In a move which the SNP believes will put it on the side of "small government" in political debate, Alex Salmond, the party leader, will promise to slash the number of Executive departments from nine to six if he becomes first minister next May.
Mr Salmond has told Sir John Elvidge, head of the Scottish civil service, that he wants to create a government machine modelled on private sector companies which have small headquarters.
The SNP leader won agreement for the radical blueprint for devolved government from the party's shadow cabinet, which met last week to agree its approach to power.
Under the plan, which will be implemented as part of the "first 100 days" of an SNP-led Executive, the departments of development; education; enterprise, transport and lifelong learning; environment and rural affairs; finance and central services; health; justice; legal and parliamentary services and the office of the permanent secretary will be abolished.
They will be replaced by a department of the first minister and departments for finance and sustainable growth; health and well-being; education and skills; rural affairs; and justice.
A cabinet-level minister will be in charge of each of the six, reducing the number of senior ministers who are MSPs from 11 to six.
Mr Salmond has also decided that there will be a reduction in the total number of Executive ministers - including the Lord Advocate and the Solicitor General, who are not MSPs - from the current 20 to 18.
The cut in the number of cabinet ministers, who are paid 91,472 a year, and the reduction in overall numbers would reduce the salary bill for ministers, including their pay for being MSPs, from 1,923,971 to 1,546,119, a saving of more than a third of a million pounds a year.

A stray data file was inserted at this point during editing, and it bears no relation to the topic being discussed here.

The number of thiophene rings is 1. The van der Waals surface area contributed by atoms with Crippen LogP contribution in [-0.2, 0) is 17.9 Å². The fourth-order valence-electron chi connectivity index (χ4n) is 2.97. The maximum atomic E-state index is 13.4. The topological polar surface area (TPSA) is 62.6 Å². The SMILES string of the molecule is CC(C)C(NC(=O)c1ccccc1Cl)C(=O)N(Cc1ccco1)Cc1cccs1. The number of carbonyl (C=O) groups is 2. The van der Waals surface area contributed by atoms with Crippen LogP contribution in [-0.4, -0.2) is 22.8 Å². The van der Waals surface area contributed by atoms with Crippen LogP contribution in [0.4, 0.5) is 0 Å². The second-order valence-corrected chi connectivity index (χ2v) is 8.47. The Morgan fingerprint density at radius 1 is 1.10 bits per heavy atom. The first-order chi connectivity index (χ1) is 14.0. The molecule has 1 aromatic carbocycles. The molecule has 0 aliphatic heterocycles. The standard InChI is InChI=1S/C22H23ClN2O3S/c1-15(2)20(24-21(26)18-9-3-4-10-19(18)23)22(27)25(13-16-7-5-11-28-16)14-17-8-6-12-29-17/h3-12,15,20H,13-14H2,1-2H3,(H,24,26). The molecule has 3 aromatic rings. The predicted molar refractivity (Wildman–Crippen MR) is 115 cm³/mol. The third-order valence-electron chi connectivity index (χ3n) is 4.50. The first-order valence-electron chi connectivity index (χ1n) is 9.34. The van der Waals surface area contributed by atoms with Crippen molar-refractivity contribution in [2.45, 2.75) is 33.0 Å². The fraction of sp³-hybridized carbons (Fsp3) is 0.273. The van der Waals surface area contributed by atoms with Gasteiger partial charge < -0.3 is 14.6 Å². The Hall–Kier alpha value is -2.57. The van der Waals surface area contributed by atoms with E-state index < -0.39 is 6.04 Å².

The Scotsman understands that Mr Salmond accepts that reducing the number of departments to make the Executive "fit for purpose" will mean civil service job losses, though he has yet to put a figure to the number of posts that will go.
In a letter to Sir John - who will meet opposition party leaders in the run-up to the 2007 elections - Mr Salmond is understood to have drawn comparisons between the government and the private sector.
After studying the way that entrepreneurs such as Brian Souter, of Stagecoach and Sir Tom Farmer, who founded Kwik-Fit, run their companies, he has told Sir John that his model for government is to have small "headquarters functions" running Scotland.
In a separate private letter, Mr Salmond has also made a similar point to Sir John Ward, the chairman of Scottish Enterprise, questioning the need for the economic development quango to have 700 staff in its main office in Glasgow.
Mr Salmond last night refused to go into detail in advance of the publication of his party's plans, but he told The Scotsman: "Those who advocate public service reform, whether they be ministers or senior civil servants, should do so with credibility.
"To do that, they have to be prepared to reform themselves and to lead by example, from the top, not simply make appeals for reform to everyone else but themselves."
An Executive spokesman said: "The permanent secretary will respond in due course to the letter. It is normal practice for the permanent secretary to meet the leaders of the main opposition parties prior to an election - this happened in 1999 and again in 2003. In 2003, these meetings happened early in the new year, but timing is a matter for the permanent secretary to decide."